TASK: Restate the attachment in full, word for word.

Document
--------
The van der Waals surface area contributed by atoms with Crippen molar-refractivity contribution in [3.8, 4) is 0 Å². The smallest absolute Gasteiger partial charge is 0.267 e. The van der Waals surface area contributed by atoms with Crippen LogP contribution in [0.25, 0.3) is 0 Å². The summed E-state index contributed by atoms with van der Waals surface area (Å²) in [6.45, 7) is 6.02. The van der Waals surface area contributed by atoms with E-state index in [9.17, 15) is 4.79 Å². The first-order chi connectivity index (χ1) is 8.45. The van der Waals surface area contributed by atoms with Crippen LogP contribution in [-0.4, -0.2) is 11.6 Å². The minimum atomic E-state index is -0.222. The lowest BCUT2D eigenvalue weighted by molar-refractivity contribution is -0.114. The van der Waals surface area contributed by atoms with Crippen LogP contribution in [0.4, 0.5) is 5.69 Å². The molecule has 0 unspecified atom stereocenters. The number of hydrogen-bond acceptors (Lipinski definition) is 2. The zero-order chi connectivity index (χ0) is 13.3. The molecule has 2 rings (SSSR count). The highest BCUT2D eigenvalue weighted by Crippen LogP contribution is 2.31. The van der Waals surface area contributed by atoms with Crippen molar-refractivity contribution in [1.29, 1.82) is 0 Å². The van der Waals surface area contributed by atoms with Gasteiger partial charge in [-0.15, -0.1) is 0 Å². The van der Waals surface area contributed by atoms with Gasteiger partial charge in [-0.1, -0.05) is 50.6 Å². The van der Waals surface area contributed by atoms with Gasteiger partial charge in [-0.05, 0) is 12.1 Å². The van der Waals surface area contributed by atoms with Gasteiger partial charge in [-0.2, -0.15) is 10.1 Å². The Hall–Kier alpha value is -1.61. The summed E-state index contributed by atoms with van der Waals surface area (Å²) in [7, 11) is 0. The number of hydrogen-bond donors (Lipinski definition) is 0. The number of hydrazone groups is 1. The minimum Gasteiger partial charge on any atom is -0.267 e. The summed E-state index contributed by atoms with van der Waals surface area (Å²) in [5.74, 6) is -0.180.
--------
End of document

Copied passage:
The van der Waals surface area contributed by atoms with Crippen molar-refractivity contribution in [3.8, 4) is 0 Å². The smallest absolute Gasteiger partial charge is 0.267 e. The van der Waals surface area contributed by atoms with Crippen LogP contribution in [0.25, 0.3) is 0 Å². The summed E-state index contributed by atoms with van der Waals surface area (Å²) in [6.45, 7) is 6.02. The van der Waals surface area contributed by atoms with E-state index in [9.17, 15) is 4.79 Å². The first-order chi connectivity index (χ1) is 8.45. The van der Waals surface area contributed by atoms with Crippen LogP contribution in [-0.4, -0.2) is 11.6 Å². The minimum atomic E-state index is -0.222. The lowest BCUT2D eigenvalue weighted by molar-refractivity contribution is -0.114. The van der Waals surface area contributed by atoms with Crippen LogP contribution in [0.4, 0.5) is 5.69 Å². The molecule has 0 unspecified atom stereocenters. The number of hydrogen-bond acceptors (Lipinski definition) is 2. The zero-order chi connectivity index (χ0) is 13.3. The molecule has 2 rings (SSSR count). The highest BCUT2D eigenvalue weighted by Crippen LogP contribution is 2.31. The van der Waals surface area contributed by atoms with Crippen molar-refractivity contribution in [1.29, 1.82) is 0 Å². The van der Waals surface area contributed by atoms with Gasteiger partial charge in [-0.15, -0.1) is 0 Å². The van der Waals surface area contributed by atoms with Gasteiger partial charge in [-0.1, -0.05) is 50.6 Å². The van der Waals surface area contributed by atoms with Gasteiger partial charge in [-0.05, 0) is 12.1 Å². The van der Waals surface area contributed by atoms with Gasteiger partial charge in [-0.2, -0.15) is 10.1 Å². The Hall–Kier alpha value is -1.61. The summed E-state index contributed by atoms with van der Waals surface area (Å²) in [7, 11) is 0. The number of hydrogen-bond donors (Lipinski definition) is 0. The number of hydrazone groups is 1. The minimum Gasteiger partial charge on any atom is -0.267 e. The summed E-state index contributed by atoms with van der Waals surface area (Å²) in [5.74, 6) is -0.180.